< Earlier Kibitzing · PAGE 2 OF 2 ·
|Mar-10-07|| ||euripides: <al> I think it's cruder than that: if <70...Ka8> then 71.Kf7 and Black can't keep the rooks on without checkmate. If 70...Kc8 then 71.h7 and the pawn gets through.|
|Mar-10-07|| ||al wazir: I'm weak on endgames. How does white finish after 70...Ka8? I figure it's something like 71. Rd7 Re8+ 72. Kd6 Rh8 73. Kc6 (73. Kc7 Rc8+!) Rc8+ 74. Rc7. If now 74...Rxc7, then 75. bxc7 (75. Kxc7? stalemate). |
If instead 74...Rh8, then 75. b7+ Ka7 (75...Kb8 76. Kb6, and the only way black can stop a7# is to trade ♖s) 76. Rc8 Rh6+ 77. Kd5 Rh5+ (77...Rb6? 78. Ra8#) 78. Ke6 Rh6+, etc., and the b-♙ promotes when black runs out of checks.
But there are probably easier ways to win. Does someone know?
|Mar-10-07|| ||al wazir: <euripedes>: Thanks, that works. (I reposted several times, so your answer now precedes my question. I'll leave it up anyway.)|
|Mar-10-07|| ||Domdaniel: <al wazir> -- euripides is right: if 70...Ka8, then 71.Kf7 followed by Re8 wins.|
Keene's book on Nimzo also gives 70...Kc8 71.a7, and 70...Rf8 71.Kd7 followed by 72.Re8+
As for <bad temper> -- anyone who could think this is ugly... words almost fail me. You want ugly, folks, the world is full of mirrors.
|Mar-10-07|| ||kevin86: A strange game. Even two rooks on the seventh rank couldn't get black a draw. By the time we get to R + 2P vs R-black is lost.|
|Mar-10-07|| ||Dr.Lecter: I'm not sure I see the significance of this game, other than a nice endgame.|
|Mar-10-07|| ||ALEXIN: In my opinion the example shown by Euripides is lost after 56.Rb1 Kb5 57.a5 and etc.
Two pawns are too much...|
|Mar-11-07|| ||BadTemper: domdaniel for some reason doesnt like me. twice this person has insulted me in reply to a post, without cause...|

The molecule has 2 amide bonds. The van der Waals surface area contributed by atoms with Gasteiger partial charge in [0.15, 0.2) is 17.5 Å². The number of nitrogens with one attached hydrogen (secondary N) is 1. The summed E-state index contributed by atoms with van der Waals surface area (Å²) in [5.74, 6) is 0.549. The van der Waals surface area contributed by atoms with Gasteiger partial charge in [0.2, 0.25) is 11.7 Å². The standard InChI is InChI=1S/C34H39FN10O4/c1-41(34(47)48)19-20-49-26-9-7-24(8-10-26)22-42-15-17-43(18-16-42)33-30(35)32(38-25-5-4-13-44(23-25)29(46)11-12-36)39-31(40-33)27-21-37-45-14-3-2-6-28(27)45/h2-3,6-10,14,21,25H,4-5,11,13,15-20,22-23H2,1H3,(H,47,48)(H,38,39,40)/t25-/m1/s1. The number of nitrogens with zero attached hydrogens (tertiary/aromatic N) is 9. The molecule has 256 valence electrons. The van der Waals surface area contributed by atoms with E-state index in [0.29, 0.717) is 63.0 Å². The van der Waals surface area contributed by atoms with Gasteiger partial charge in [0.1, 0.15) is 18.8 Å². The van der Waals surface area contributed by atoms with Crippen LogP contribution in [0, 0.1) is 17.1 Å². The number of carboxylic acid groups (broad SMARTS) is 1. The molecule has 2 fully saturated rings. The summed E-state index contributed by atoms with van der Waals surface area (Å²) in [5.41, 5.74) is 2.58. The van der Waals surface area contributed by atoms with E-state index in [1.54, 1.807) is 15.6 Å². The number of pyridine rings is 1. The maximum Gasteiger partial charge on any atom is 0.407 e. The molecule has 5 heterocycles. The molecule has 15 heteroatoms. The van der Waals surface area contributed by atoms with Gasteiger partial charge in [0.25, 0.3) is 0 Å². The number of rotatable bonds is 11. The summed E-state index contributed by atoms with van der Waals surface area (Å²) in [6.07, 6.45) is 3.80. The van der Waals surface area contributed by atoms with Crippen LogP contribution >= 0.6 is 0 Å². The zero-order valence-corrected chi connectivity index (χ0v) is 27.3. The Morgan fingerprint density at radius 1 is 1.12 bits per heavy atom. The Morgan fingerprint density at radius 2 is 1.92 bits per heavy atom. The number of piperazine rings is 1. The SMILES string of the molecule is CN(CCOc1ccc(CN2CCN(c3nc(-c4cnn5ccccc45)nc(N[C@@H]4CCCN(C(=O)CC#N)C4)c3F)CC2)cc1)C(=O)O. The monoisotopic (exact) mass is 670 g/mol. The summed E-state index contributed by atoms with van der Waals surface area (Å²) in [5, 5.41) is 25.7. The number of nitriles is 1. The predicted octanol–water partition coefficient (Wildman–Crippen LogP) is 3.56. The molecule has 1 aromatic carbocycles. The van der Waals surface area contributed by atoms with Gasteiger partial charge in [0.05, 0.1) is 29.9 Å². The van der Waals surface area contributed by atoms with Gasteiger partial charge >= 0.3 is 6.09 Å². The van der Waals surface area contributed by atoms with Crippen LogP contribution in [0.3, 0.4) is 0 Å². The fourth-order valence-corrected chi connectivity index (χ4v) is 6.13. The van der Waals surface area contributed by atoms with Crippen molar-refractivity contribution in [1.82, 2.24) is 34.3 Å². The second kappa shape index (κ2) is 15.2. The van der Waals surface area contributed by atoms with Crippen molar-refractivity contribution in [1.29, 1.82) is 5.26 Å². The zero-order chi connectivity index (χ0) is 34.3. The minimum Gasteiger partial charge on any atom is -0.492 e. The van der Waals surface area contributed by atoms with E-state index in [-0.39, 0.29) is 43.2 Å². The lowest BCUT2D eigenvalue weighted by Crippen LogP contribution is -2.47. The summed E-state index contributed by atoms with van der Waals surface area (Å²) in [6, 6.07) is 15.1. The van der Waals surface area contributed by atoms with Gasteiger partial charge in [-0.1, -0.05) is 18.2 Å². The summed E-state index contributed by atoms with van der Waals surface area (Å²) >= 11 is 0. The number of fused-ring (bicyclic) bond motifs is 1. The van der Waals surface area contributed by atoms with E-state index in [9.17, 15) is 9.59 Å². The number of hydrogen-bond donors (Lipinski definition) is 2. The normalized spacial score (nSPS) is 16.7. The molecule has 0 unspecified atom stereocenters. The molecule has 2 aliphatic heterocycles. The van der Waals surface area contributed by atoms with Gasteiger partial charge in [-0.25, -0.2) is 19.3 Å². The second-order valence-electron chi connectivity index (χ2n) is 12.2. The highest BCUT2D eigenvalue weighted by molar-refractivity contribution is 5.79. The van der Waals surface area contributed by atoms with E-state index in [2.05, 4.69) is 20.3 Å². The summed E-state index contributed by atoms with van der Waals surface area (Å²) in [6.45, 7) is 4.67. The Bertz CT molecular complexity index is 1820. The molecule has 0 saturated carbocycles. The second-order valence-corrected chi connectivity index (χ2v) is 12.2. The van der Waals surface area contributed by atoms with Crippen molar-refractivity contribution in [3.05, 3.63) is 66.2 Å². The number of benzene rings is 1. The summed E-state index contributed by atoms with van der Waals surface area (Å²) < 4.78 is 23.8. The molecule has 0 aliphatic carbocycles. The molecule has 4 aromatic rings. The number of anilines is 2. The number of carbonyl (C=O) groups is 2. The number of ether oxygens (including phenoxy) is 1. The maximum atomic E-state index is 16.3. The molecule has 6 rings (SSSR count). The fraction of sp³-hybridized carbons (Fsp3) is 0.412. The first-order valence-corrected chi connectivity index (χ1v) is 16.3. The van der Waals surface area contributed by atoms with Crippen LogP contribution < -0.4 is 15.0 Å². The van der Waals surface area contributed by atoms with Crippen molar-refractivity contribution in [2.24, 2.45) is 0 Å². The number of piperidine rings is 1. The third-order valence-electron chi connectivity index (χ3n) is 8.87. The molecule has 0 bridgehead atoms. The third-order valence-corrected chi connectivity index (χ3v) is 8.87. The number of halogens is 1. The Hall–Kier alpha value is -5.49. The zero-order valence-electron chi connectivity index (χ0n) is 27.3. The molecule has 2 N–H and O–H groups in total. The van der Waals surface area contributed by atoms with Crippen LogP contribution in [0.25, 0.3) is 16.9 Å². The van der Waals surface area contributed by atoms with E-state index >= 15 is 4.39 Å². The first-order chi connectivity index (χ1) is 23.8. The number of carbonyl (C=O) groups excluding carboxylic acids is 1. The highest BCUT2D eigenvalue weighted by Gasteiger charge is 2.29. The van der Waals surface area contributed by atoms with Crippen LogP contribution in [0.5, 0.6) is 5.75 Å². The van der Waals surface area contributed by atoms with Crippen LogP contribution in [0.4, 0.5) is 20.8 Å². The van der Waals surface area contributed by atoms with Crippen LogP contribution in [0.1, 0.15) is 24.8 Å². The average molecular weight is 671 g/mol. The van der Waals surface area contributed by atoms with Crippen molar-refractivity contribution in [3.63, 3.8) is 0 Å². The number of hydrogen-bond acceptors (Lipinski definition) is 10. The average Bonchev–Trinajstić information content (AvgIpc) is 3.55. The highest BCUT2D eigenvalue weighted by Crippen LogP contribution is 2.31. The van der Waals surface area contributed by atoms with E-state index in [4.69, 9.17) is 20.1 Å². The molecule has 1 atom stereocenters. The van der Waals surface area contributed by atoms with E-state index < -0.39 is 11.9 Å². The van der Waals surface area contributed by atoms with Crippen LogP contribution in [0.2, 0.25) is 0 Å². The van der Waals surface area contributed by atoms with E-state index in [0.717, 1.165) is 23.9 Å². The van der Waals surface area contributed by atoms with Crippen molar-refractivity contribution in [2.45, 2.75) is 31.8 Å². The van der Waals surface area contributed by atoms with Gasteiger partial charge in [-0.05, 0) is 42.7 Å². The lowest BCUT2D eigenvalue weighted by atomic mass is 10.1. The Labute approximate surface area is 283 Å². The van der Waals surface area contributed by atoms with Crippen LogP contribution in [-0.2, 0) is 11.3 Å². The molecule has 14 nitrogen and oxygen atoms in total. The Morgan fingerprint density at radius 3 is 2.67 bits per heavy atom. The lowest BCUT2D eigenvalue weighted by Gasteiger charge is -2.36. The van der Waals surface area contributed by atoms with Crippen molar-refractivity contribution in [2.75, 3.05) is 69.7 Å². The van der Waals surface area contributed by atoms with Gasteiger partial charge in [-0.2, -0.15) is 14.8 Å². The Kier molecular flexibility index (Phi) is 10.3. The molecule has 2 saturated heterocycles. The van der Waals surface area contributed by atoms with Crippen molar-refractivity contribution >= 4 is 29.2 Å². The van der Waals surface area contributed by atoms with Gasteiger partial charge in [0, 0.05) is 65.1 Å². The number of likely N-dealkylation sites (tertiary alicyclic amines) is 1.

shame on you... i wonder why people stereotype chess players as non-people......
|Mar-11-07|| ||Domdaniel: Dear, dear <BadTemper>...|
(1) I don't remember the other time.
(2) Look again: I took care not to "insult" you; I didn't actually refer to "you" at all. The phrase "you want ugly" is a colloquial one, aimed at the world in general.
(3) I don't "not like you". We probably have different opinions on a few topics, eg Nimzo. And beauty.
(4) It's just possible -- and I say this as *your friend* -- that your name gives people the wrong idea? *Are* you in a bad temper, <BT>? May one ask why? Maybe you're all sweetness'n'light, really, but idiots like me misconstrue your true poetic nature?
(5) Sorry, we don't do shame.
|Aug-14-07|| ||whiteshark: In the long run <8... Bf5?> was decisively wrong.|
|Aug-14-07|| ||ounos: What should have been played at move 8 then?|
|Aug-15-07|| ||whiteshark: <ounos> The odds are that I did bite off more than I can chew.
Let me check it...|
|Aug-15-07|| ||Marmot PFL: 5.Nb5 is a funny move. If black simply kicks it with a6 or ignores it and develops with Bc5 or Be7 what has white achieved? I guess Nimzovich understood Spielman's psychology which is why he played this way but against Capa or Alekhine such ideas usually failed. I lost once to a very strong postal player in this opening but he played 5.Nc3 and after Bc5 6.Nf5!? 0-0 7.Ng3 Re8 continued with a3 and Qc2 building up pressure on e4.|